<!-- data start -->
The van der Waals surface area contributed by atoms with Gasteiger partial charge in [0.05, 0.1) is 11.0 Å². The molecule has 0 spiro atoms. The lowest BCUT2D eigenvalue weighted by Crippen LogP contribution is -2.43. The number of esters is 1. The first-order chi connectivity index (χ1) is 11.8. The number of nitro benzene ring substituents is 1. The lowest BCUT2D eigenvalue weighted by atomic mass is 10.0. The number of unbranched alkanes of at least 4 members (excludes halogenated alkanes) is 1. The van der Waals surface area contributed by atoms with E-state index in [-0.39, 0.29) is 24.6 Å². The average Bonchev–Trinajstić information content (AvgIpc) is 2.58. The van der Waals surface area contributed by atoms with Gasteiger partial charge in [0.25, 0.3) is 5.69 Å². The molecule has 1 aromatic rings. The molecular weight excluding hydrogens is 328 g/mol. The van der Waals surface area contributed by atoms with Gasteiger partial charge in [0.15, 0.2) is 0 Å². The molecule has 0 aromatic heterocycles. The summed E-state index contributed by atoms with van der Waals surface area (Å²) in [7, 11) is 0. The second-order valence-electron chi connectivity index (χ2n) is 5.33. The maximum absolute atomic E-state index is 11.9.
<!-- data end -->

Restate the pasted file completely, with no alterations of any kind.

The van der Waals surface area contributed by atoms with Gasteiger partial charge in [0.05, 0.1) is 11.0 Å². The molecule has 0 spiro atoms. The lowest BCUT2D eigenvalue weighted by Crippen LogP contribution is -2.43. The number of esters is 1. The first-order chi connectivity index (χ1) is 11.8. The number of nitro benzene ring substituents is 1. The lowest BCUT2D eigenvalue weighted by atomic mass is 10.0. The number of unbranched alkanes of at least 4 members (excludes halogenated alkanes) is 1. The van der Waals surface area contributed by atoms with E-state index in [-0.39, 0.29) is 24.6 Å². The average Bonchev–Trinajstić information content (AvgIpc) is 2.58. The van der Waals surface area contributed by atoms with Gasteiger partial charge in [0.25, 0.3) is 5.69 Å². The molecule has 1 aromatic rings. The molecular weight excluding hydrogens is 328 g/mol. The van der Waals surface area contributed by atoms with Gasteiger partial charge in [0.15, 0.2) is 0 Å². The molecule has 0 aromatic heterocycles. The summed E-state index contributed by atoms with van der Waals surface area (Å²) in [7, 11) is 0. The second-order valence-electron chi connectivity index (χ2n) is 5.33. The maximum absolute atomic E-state index is 11.9.